An American Psychologist has claimed that parents should not allow their kids to play Fortnite at all, because the objective of the game is “to kill other humans”
This of course is not a new nor substantiated view – despite Leonard Sax MD’s ‘sources’ – but is perhaps the most ridiculous version of it that we have seen.
Many people, typically politicians, have asserted that video games are bad for kids because they make them more violent, less empathetic or ‘desensitize’ them, or just make them perform worse at school.
And of course, it is undeniable that doing anything in excess is not good for one’s overall wellbeing, but psychologist Leonard Sax, whose expertise lies in young people’s mental health, thinks that Fortnite is particularly bad.
According to Sax:
“playing video games where the objective is to kill people – games such as Fortnite – over time, desensitizes gamers to violence.”
However such a claim has been refuted numerous times by various researchers (See Kugler, 2018; Szycik, 2017; Ferguson, 2015), and others have called games only a single factor in a large number pool of influences on children’s behavior (Anderson, 2017).
Essentially, even if exposure to violent video games did increase risk to ‘desensitization’ (which much research says it does not), it would only be a single influence of many, including upbringing, social groups and exposure to other media.
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Sax also goes on to say:
“[Parents] must have the courage to say: This is not a good thing. Kids need to learn face-to-face social skills. They need to be physically active, preferably outdoors. They need to get a good night’s sleep. A kid obsessed with Fortnite is less likely to be doing any of these things.”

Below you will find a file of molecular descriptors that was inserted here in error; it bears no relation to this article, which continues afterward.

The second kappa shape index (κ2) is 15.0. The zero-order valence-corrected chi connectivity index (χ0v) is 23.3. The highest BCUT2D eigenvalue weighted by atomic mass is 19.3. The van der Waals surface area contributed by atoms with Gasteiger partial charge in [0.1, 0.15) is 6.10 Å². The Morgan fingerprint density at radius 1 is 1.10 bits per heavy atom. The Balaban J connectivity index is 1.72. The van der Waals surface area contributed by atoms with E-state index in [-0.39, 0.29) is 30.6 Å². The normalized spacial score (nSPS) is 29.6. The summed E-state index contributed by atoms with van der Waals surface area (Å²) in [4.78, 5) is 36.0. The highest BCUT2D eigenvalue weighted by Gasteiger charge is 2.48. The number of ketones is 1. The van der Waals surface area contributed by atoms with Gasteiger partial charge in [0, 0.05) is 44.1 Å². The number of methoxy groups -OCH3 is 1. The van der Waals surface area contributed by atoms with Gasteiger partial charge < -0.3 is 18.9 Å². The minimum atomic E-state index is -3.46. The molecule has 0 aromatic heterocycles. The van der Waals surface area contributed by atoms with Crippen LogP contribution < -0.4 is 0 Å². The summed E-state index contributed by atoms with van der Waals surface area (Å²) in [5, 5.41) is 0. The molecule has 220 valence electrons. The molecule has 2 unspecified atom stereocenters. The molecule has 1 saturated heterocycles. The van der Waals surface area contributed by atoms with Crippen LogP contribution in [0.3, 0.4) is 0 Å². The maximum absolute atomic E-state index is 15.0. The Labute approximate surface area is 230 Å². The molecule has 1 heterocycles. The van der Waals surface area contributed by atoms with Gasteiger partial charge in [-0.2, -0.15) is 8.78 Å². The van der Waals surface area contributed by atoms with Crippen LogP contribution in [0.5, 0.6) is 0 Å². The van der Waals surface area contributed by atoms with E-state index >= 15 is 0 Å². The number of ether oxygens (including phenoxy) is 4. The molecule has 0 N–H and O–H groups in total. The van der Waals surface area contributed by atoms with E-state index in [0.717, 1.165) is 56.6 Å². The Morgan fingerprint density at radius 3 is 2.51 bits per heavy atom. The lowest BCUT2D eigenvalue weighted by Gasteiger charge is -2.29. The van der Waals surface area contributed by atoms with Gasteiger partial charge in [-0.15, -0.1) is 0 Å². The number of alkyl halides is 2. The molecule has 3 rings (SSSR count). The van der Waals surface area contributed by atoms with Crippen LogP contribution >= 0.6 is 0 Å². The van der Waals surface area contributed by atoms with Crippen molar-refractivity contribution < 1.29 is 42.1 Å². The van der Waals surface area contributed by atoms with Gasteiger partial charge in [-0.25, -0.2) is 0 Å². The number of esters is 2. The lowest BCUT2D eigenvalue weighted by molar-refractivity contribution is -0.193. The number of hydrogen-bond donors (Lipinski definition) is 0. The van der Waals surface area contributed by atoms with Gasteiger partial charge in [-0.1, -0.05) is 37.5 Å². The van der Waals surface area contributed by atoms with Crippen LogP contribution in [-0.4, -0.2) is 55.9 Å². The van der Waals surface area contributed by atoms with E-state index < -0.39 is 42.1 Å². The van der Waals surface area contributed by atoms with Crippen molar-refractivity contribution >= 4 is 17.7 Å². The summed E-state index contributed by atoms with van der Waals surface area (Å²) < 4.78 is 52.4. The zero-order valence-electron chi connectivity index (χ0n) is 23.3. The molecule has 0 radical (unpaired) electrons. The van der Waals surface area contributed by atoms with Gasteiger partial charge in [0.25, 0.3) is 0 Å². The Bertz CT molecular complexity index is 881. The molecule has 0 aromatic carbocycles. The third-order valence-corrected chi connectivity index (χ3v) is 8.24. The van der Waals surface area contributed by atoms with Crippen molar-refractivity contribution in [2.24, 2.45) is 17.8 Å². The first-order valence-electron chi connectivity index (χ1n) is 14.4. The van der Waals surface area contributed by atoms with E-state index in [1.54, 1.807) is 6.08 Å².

No one would argue that any of these things are not beneficial and needed for children – in fact, they are beneficial and needed for adults too – but why exactly does Fortnite prevent any of this?
Well, according to Sax, “no child is born wanting to be a great scientist, or composer, or teacher, or entrepreneur. They have to learn something of the scope of human possibility beyond what they see in a cartoon video game like Fortnite.”
Firstly, plenty children grow up with aspirations of being scientists, musicians, teachers or entrepreneurs (you could even say some of the most successful entrepreneurs are in fact Fortnite players – see ‘Ninja‘).
Secondly, there is no evidence whatsoever that playing video games would blunt a child’s life ambitions, any more so than a child obsessed with basketball, music, dance, weightlifting or movies – or really any other activity which children or adults may participate in as a hobby.
Sax does suggest some reasonable recommendations, such as allowing video games after homework and chores are complete.
But apparently children should not be allowed to play ‘Fortnite, Call of Duty or Grand Theft Auto.’
Well, Sax is correct with the latter two, given that both Call of Duty and Grand Theft Auto are rated mature, and so only people over 17 should be playing them anyway – so nothing new there.
With Fortnite however, there is no blood, no dismemberment, no foul language, no dark themes, or any other ‘violence’.
Apparently, shooting non-existent bullets, boogie bombs, toilet plungers or easter-egg grenade launchers towards a character with a fish-bowl for a head with no blood whatsoever is now causing children to become desensitized to violence.
An example of a character in Fortnite
To conclude, Sax believes that it is a parents job to:
“To educate desire: to instill a longing for something better, more lasting, than video games or Kim Kardashian and Kylie Jenner on Instagram.”
Ignoring the rather odd and irrelevant mention of Kim Kardashian’s Instagram, there is no disagreeing with this statement.
But don’t be fooled into thinking that children playing Fortnite for a few hours with friends after having done their homework, will in any way negatively affect their life ambitions as a human being.
Oh, and it definitely will not make them more violent. They are shooting pumpkin shaped rockets at characters with fish bowls for heads.